A bike ride along the Diamond Creek Trail has become a whole lot easier for people with disability and their families, thanks to the construction of a shed to store adaptive bikes.
The Brotherhood of St Laurence are proud to have partnered with Nillumbik Shire Council and the Australian Government in funding a storage facility for heavy adaptive bikes near the Diamond Creek Trail.
Combined grants of $15,000 have been awarded to build the storage facility.
Shayla, 24, of Diamond Creek has cerebral palsy and needs assistance to walk and with her personal care.
Shayla’s mother said being able to store the bike in the shed would mean more frequent rides in a safe off-road environment for her daughter.
“Biking is Shayla’s favourite thing in the world, followed by swimming,” Ms Meredith said.
“Right now I have to push her along, but she’ll hopefully soon learn to get the hang of the pedals which will help build up muscles in her legs.”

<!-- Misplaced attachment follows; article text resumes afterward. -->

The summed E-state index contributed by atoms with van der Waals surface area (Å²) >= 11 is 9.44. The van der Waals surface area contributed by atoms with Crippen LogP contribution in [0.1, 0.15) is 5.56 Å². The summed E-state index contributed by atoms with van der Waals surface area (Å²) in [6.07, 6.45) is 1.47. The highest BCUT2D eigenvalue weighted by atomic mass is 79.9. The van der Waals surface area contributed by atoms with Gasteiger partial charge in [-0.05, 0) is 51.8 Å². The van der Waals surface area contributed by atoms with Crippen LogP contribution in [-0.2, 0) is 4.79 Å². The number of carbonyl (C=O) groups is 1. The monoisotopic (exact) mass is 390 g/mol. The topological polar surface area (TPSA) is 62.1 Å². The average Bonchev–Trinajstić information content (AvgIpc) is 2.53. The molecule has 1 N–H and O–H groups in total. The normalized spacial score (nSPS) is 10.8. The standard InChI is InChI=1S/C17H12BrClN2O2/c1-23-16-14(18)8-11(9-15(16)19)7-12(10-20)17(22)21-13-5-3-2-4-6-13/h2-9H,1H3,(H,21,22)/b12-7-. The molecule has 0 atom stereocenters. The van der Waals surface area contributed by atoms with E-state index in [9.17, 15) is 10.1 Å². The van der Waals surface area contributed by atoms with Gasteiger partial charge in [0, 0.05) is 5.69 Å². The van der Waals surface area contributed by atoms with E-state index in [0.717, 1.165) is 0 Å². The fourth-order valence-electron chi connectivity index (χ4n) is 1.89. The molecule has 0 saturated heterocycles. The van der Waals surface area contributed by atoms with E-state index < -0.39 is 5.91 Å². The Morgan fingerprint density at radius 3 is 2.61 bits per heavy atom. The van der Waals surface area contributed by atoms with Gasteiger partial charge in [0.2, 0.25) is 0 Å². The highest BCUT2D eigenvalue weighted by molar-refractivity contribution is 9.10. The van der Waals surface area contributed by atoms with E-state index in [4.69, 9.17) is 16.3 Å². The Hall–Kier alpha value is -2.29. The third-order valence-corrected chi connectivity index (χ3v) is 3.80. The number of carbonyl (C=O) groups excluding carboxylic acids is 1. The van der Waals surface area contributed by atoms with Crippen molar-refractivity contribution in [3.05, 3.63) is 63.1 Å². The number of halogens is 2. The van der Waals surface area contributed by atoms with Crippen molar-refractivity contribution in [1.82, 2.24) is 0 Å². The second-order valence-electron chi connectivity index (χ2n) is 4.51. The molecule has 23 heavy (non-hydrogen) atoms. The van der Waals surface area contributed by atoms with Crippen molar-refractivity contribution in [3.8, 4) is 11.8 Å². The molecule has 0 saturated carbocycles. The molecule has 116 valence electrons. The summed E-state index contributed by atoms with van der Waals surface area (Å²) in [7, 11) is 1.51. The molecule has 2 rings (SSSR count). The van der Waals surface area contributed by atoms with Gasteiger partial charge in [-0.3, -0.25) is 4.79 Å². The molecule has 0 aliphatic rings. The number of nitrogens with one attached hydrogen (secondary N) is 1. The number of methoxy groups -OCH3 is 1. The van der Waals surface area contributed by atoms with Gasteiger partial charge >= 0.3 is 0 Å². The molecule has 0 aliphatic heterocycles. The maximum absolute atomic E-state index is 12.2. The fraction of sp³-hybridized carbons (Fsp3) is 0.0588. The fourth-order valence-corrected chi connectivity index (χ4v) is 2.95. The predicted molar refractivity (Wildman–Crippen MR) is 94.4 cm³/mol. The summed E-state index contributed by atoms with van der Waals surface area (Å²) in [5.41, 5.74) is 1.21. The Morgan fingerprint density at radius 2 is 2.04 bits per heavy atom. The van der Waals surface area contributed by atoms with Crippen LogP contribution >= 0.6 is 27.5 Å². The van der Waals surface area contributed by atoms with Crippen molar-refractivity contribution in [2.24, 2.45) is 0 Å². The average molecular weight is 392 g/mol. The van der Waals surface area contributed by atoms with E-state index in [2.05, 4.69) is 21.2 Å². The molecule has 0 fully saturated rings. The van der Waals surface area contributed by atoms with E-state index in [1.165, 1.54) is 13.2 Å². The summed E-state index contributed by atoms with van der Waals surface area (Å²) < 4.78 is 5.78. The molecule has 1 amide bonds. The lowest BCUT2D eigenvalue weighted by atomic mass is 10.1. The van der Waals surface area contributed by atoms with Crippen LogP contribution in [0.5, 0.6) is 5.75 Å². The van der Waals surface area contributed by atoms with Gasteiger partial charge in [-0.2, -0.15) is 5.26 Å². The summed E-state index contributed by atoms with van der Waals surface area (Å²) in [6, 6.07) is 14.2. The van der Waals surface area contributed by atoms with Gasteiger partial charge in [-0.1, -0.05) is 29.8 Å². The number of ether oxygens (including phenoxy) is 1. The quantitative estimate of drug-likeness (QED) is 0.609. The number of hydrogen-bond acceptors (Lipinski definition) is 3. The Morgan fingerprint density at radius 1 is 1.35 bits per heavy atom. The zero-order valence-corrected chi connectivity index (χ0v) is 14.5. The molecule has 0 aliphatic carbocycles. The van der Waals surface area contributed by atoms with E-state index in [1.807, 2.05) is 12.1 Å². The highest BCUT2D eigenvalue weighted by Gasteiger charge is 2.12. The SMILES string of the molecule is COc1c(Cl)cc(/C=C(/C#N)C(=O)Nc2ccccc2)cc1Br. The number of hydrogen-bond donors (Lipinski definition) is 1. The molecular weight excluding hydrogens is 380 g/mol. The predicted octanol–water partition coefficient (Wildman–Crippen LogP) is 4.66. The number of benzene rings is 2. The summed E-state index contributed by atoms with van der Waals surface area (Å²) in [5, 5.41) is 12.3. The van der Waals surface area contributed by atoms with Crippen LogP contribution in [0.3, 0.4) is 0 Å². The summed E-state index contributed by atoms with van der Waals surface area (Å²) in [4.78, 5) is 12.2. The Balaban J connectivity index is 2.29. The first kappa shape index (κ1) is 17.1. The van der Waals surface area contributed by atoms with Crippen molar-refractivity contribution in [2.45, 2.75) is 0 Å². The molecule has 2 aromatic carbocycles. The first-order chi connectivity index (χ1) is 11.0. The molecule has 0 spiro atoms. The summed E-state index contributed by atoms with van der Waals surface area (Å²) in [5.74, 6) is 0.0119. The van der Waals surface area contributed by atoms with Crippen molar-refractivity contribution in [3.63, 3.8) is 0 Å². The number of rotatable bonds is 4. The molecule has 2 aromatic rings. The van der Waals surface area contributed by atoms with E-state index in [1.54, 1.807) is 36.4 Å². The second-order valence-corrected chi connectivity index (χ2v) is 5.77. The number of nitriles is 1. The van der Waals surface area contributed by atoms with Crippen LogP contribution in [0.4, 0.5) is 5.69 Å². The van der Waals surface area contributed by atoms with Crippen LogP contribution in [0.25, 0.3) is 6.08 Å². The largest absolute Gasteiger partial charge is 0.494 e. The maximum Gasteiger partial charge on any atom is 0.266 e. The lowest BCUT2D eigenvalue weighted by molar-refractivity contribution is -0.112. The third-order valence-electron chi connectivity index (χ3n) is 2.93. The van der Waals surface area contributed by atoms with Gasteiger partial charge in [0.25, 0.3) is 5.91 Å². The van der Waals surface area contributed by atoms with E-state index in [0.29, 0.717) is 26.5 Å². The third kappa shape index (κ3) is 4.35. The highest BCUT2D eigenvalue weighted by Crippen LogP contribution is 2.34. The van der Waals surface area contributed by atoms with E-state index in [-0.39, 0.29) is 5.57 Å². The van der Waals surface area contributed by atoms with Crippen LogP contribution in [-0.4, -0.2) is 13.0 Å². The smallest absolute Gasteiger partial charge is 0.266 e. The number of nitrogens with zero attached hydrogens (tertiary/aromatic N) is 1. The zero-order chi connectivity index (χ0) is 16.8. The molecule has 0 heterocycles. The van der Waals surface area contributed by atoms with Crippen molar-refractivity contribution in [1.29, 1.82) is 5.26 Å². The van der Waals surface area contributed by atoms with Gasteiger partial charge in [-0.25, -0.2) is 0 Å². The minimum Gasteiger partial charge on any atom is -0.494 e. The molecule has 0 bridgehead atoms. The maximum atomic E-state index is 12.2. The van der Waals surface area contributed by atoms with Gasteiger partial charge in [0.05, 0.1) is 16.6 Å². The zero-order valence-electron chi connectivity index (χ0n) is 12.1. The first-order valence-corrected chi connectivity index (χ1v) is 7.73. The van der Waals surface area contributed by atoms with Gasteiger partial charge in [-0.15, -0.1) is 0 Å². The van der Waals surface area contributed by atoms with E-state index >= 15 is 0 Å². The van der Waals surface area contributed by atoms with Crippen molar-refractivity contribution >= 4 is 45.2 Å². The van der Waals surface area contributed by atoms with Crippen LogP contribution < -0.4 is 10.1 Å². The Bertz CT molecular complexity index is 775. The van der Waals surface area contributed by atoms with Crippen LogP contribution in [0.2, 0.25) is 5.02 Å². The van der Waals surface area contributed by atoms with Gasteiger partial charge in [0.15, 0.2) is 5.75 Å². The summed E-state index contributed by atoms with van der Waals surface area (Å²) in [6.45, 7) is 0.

The storage shed is a great step towards ensuring community facilities are accessible to all.
“I’m hugely grateful that the shed is being built,” Ms Meredith said.
Chair of the Inclusion Advisory Committee, Councillor Jane Ashton said given the Diamond Creek Trail was the most popular trail in Melbourne’s north, it was wonderful the shed could be used to make biking easier for people of all abilities.
“It means so much to families who have to battle transporting these cumbersome bikes around. It’s wonderful to be able to help out,” Cr Ashton said.
The Brotherhood of St Laurence are the local Partners in the Community in the delivery of the National Disability Insurance Scheme (NDIS) in Nillumbik and across the North East Melbourne Area.
In addition to supporting people with a disability access the Scheme, the Brotherhood is also working in partnership with local councils and community groups to identify opportunities to make our cities and communities more welcoming and inclusive for all people.